In addition to his work in physics, Hawking was also an ardent defender of the U.K.’s National Health Service, which he credited with saving his life. In December 2017, Hawking signed on to a lawsuit taking on the NHS’ restructuring and addition of American-style accountable care organizations, which the physicist feared would lead to a decrease in resources and the privatization of the health service.
The disease, however, did not stop Hawking’s prolific career; the physicist published more than 230 articles and several books, including the bestseller A Brief History of Time, and became a pop culture icon with appearances on such shows as The Simpsons and The Big Bang Theory.
“I accept that there are some things I can’t do. But they are mostly things I don’t particularly want to do anyway,” Hawking told the AP in 1997, adding with a grin, “I seem to manage to do anything that I really want.”
Richard Green of the Motor Neurone Disease Association, the British term for ALS, told the AP that the physicist had served as a source of inspiration for many battling the fatal disease. Following Hawking’s death, the charity reported on Twitter that its website had crashed due to an overwhelming influx of donations in Hawking’s honor.
Hawking’s scientific pursuits at Cambridge University, where he worked, were marked by a search for a “unified theory” in physics, also known as the “theory of everything.” The theory would unite the contradicting theories of Einstein’s General Theory of Relativity, which concerns the gravity of planets and other large objects, with the Theory of Quantum Mechanics, which is concerned with the much smaller world of subatomic particles.
Though Hawking would later express doubt that such a theory exists, the physicist made a number of scientific contributions over the course of his career. Together with Oxford mathematician Roger Penrose, Hawking discovered that the “Big Bang” that started the universe must have started from an infinitely small point, known as a singularity, the BBC noted. Hawking also determined that black holes radiate energy — now known as Hawking radiation — as they gradually lose mass.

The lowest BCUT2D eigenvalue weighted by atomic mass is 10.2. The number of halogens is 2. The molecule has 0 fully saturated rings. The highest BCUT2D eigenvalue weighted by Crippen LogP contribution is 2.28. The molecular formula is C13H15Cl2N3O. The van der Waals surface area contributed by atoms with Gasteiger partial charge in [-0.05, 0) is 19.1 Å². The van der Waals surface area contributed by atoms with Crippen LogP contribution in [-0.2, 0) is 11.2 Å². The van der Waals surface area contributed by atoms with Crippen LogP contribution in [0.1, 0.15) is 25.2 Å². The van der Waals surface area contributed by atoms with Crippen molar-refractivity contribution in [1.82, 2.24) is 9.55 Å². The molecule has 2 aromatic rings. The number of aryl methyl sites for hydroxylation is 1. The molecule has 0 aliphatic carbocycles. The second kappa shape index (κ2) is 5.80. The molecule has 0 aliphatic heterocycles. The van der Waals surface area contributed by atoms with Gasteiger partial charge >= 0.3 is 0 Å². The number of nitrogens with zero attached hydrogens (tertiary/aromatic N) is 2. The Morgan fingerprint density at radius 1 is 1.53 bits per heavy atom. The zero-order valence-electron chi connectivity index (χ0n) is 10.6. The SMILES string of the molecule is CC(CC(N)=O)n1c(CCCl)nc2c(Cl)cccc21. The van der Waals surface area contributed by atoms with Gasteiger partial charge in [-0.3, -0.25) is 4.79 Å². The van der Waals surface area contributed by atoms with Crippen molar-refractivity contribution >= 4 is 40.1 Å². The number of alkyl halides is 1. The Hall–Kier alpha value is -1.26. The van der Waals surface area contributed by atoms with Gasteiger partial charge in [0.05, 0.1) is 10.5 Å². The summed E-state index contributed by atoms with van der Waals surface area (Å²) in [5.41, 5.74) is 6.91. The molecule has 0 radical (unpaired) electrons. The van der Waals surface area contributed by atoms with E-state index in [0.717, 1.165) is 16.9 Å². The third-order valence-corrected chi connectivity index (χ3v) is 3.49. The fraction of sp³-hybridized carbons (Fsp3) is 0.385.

“I think most physicists would agree that Hawking’s greatest contribution is the prediction that black holes emit radiation,” Sean Carroll, a theoretical physicist at the California Institute of Technology, told New Scientist. “While we still don’t have experimental confirmation that Hawking’s prediction is true, nearly every expert believes he was right.”
News of Hawking’s death was met with an outpouring of support for the late physicist, as organizations, politicians, celebrities, colleagues and the scientific community shared their tributes to the scientist’s life and career.
“Astronomers are used to large numbers. But few numbers could be [as] large as the odds I’d have given, back in 1964 when Stephen received his ‘death sentence,’ against witnessing this uniquely inspiring crescendo of achievement sustained for more than 50 years,” Martin Rees, an emeritus professor of cosmology and astrophysics at the University of Cambridge who first met Hawking in 1964, said in a statement quoted by CNN.
“Few, if any, of Einstein’s successors have done more to deepen our insights into gravity, space and time. His name will live in the annals of science; millions have had their cosmic horizons widened by his bestselling books; and even more, around the world, have been inspired by a unique example of achievement against all the odds — a manifestation of amazing willpower and determination.”